01 Movement of Protest
03 Infernal Pacts
04 Der Nebelwerfer
05 Schwarze Sonne (feat. Strydwolf)
06 Uhrsonne Feuer Adler (Striider edit)
08 Der Totentanz (feat. Strydwolf)
10 Siegfrieds Funeral
12 We Shall Never Surrender
13 Burried in Flowers
14 An die Maschinen
15 Unsere Heimat
16 Steinerne Symbole
18 One Down One Down
Das Brandopfer is a newly formed martial industrial project. “Infernal Pacts” is their first release, preceded by a participation in the compilation “The Seven Deadly Sins : Avaritia”, with the first track of this album, “Movement of Protest”. “Das Brandopfer” (The Burnt Offering) is also a novel by the German writer and theologian Albrecht Goes (1908–2000), published in 1954. The narrative, taking place during the time of the Third Reich, is given from the standpoint of a librarian renting a room in Frau Walker’s house. Frau Walker is a butcher’s wife, who is given an order by the regime to allow Jews to shop in her store. As the arrangement proceeds and she starts to develop personal relations with her clients, the handling of Jews becomes harsher, and traces of the Holocaust appear in everyday life. Driven by remorse and despair, she sets fire to her house while the city is being bombarded, intending to sacrifice herself in a symbolic act of redemption. She is rescued by one of her Jewish clients, but the burn marks on her face remain, to indicate her sense of complicity in the atrocities of a war that has deeply scarred the consciences of those who endured it. Behind Goes’ sharp, simple language exist many layers of interpretation, as he presents the endless repercussions of an overall painful subject. As a Protestant Christian he examines the conflict of sincere religious belief in times of war, where the acts required by the circumstances violate the message of hope, love and forgiveness traditionally conveyed in the Gospels. Neutrality is tested as a moral behaviour, and the events presented in the narration leave no room for time-related apologetics. When we stand by and watch someone else commit the crime, are we in fact accomplices in the crime or is our distancing justified? Does the turn of events compel us to follow, or do we have a choice?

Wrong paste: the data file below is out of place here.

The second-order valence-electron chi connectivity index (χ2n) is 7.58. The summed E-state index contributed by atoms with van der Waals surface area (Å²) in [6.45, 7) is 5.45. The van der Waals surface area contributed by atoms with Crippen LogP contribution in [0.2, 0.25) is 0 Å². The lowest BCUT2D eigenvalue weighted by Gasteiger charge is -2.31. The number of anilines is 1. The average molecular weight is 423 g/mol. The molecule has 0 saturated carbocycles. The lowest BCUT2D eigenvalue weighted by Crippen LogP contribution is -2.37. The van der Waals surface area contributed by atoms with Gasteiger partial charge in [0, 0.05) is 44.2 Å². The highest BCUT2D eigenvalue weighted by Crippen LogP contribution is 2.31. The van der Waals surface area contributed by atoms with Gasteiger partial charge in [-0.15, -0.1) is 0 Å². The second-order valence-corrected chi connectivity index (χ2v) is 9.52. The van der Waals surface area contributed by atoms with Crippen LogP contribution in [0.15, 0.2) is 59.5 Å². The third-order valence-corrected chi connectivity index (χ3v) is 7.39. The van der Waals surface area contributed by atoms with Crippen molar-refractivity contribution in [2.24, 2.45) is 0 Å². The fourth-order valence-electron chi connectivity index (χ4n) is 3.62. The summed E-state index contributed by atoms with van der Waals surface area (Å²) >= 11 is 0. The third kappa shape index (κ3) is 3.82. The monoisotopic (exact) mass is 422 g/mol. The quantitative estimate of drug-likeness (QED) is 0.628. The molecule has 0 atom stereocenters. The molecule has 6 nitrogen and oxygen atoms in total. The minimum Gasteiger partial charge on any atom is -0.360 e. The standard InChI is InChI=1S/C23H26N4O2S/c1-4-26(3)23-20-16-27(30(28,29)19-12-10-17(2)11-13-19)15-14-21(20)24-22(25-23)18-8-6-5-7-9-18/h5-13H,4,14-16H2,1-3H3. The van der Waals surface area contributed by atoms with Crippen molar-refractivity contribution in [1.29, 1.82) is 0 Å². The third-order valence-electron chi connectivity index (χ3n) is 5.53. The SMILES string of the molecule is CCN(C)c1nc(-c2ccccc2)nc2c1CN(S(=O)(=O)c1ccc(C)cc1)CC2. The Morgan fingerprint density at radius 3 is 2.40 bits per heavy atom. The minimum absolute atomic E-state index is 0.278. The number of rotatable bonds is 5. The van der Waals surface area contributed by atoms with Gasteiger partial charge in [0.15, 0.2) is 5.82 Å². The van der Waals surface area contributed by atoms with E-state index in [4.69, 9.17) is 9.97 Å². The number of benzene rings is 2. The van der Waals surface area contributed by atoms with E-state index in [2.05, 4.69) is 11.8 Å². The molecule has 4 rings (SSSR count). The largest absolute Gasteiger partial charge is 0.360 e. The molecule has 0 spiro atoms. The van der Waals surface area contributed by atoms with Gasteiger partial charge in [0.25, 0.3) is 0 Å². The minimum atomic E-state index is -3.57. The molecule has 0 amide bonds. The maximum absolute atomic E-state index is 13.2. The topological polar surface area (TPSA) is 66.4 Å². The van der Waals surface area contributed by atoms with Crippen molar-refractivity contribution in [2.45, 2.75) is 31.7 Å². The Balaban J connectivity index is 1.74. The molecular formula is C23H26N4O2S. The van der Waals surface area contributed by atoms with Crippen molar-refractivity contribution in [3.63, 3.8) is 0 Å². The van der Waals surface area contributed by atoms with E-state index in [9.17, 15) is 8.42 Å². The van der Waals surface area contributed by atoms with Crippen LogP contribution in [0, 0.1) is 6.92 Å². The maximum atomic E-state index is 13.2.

Are we prepared to pay the price for redemption, as Frau Walker was? However, to me the most important message of all is the breaking down of hate-ridden propaganda and the discovery of the person being behind the mask. As Frau Walker begins to know her clients better, she realizes they possess the same human qualities as her German compatriots, and starts to judge them under the standards of humanity instead of those of race or origin. Albrecht Goes believes it is possible for understanding to occur in times of war between two parties of seemingly opposite sides. Europe is once again shaken by circumstances capable of generating conditions of national enmity. His novel can serve as a reminder that the opposite side has the same characteristics that we do. From this realisation comes the ability to traverse our common ground, rather than remain entrenched in our differences.
Now why did I indulge in such an extensive prologue instead of occupying myself with the release, you will ask. Simply because, musical merit aside, the most remarkable feature of this release is the profound and global understanding of WWII and its detrimental effect in the collective psyche of Europe, but also in each nation and each individual separately. It cannot be taken into consideration independently from its historical background, and I believe the choice of name for the project is anything but random. There is a specific kind of bravery and objectivity with which the parts of those involved are dealt with, stemming exactly from the deep-rooted sense of humanity expressed in Goes’ novel. War is painted in its true colours, unaffected by idealisation or condemnation.